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View Diary: Manning can apply at the Pardon Office like everyone else, AFTER he's released (183 comments)

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  •  Here's the quote (1+ / 0-)
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    Manning's lawyer David Coombs said on the program that he expected Manning to get a pardon from President Barack Obama.

    Manning, a former junior intelligence analyst, was sentenced on Wednesday for turning over more than 700,000 classified files, battlefield videos and diplomatic cables to WikiLeaks in the biggest breach of secret data in the nation's history.

    Manning is expected to serve the sentence at the U.S. Disciplinary Barracks at Fort Leavenworth, Kansas. Coombs has said the soldier could be pardoned in seven years.

    •  Reuters' version: (1+ / 0-)
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      Manning's lawyer David Coombs said on the TV program he expected his client to get a pardon from U.S. President Barack Obama. Manning, who was convicted last month at Fort Meade, Maryland, on 20 charges, including espionage and theft, could be eligible for parole in seven years.
      •  Jerusalem Post (2+ / 0-)
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        CS in AZ, Onomastic

        with a story attributed to Reuters, uses the "pardon in 7 years" language.   I'm guessing that Reuters originally reported that way, then later corrected to "parole".

        •  Makes much more sense. (2+ / 0-)
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          Kevskos, 4kedtongue

          Anyway, the idea that Obama could pardon him in seven years is, well, manifestly unconstitutional -- no doubt another case of a reporter's writing too hastily.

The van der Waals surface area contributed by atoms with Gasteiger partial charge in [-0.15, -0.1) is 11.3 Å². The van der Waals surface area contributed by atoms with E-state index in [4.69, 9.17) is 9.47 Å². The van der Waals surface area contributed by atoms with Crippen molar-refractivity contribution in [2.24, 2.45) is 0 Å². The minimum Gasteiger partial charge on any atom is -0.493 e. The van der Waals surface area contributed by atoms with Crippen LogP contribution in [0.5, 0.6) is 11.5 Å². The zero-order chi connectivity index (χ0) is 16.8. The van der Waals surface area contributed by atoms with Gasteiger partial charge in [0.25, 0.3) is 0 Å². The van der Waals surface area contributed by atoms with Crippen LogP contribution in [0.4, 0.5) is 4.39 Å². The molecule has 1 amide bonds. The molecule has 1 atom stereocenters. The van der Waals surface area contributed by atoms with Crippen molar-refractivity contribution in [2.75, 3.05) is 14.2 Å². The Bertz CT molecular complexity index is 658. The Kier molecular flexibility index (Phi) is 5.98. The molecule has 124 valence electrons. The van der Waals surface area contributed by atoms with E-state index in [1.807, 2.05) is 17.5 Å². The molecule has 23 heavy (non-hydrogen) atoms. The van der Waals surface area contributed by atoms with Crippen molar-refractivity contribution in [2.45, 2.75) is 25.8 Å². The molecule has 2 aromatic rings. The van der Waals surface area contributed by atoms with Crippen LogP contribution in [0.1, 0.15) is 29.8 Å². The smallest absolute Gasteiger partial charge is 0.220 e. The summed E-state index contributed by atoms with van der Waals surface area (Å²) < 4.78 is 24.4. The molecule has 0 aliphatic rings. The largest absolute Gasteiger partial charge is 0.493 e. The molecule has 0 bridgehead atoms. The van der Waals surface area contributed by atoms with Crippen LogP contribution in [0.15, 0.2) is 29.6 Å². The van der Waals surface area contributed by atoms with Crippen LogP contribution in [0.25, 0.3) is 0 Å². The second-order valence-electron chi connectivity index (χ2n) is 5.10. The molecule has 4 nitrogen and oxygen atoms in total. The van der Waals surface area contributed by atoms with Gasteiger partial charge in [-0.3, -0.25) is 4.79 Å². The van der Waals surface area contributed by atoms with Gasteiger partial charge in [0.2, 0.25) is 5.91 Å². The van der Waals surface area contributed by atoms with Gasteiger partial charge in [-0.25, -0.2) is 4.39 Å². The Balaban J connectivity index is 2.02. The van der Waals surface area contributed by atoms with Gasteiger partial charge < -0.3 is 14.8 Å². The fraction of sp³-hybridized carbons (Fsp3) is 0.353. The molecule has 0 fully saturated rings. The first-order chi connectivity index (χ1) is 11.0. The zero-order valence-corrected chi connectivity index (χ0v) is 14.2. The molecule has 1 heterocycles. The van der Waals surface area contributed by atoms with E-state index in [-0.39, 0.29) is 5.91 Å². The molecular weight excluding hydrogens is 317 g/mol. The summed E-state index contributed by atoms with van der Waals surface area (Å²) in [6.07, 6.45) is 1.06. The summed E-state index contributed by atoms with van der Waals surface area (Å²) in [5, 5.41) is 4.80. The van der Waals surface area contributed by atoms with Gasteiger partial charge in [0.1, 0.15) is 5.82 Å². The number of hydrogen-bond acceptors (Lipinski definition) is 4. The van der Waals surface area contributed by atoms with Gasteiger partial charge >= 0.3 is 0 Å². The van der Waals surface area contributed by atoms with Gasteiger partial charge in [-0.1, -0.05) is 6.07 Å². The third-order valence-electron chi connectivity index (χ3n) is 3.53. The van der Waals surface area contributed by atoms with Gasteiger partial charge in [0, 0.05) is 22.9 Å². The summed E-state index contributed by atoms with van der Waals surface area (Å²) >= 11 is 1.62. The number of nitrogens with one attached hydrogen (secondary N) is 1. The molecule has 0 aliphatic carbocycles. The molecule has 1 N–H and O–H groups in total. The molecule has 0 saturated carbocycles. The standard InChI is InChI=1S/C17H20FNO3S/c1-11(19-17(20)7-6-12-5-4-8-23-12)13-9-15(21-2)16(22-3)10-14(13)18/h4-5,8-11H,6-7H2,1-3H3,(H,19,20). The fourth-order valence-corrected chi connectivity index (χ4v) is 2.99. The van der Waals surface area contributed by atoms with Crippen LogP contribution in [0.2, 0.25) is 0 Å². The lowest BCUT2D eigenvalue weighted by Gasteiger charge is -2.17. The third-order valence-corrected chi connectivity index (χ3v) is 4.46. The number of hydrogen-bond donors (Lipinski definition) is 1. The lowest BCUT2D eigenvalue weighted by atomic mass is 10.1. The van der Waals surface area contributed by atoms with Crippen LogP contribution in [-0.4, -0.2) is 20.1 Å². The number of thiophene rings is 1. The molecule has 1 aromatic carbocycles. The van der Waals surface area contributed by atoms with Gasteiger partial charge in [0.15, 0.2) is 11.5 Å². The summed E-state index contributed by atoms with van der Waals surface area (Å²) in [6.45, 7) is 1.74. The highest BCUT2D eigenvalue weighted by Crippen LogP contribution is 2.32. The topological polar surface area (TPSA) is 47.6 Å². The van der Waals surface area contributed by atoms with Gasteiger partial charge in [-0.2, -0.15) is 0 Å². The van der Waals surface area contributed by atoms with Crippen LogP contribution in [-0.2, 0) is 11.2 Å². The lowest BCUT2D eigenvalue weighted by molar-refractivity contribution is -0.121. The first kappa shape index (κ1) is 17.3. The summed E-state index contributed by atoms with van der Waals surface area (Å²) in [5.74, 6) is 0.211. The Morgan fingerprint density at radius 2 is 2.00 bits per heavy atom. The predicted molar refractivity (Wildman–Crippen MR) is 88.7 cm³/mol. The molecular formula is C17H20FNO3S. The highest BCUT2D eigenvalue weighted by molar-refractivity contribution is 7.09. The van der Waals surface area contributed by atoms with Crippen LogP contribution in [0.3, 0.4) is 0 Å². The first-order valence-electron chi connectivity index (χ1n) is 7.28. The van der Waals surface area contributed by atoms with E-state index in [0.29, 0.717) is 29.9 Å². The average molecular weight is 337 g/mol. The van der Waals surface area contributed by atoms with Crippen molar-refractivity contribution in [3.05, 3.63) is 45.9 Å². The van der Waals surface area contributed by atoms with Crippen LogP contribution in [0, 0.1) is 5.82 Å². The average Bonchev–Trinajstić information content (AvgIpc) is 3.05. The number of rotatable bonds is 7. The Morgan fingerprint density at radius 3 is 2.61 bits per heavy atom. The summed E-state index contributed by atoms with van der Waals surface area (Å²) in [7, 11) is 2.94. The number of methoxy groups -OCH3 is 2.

Dogs from the street can have all the desirable qualities that one could want from pet dogs. Most adopted stray dogs are usually humble and exceptionally faithful to their owners as if they are grateful for this kindness. -- H.M. Bhumibol Adulyadej

          by corvo on Thu Aug 22, 2013 at 02:41:28 PM PDT

          [ Parent ]

      •  it looks like the article misquoted him (0+ / 0-)

        probably, although the Reuters version here doesn't actually quote the lawyer as saying the part about parole in 7 years, it just lists that as a fact following his quote about expecting Obama to grant a pardon. So he may have actually said it wrong on the show and been accurately quoted in the original article, but it does appear it was either a misquote, or he misspoke and meant to say parole.

        I was just looking for more details on this, and now some articles appear to have been corrected or say "after some initial confusion, ... " so I assume it was an error one way or another, which makes more sense. I thought it was a weird thing for the defense lawyer to say.

        I also found several articles from today saying that Manning is now planning to file a formal request for a pardon next week. So apparently they do not think they need to finish the appeal process or wait for anything. However it is beyond unlikely it will be granted anytime soon. As BBB says, thousands of other people are still waiting for their requests to be reviewed, for many years.

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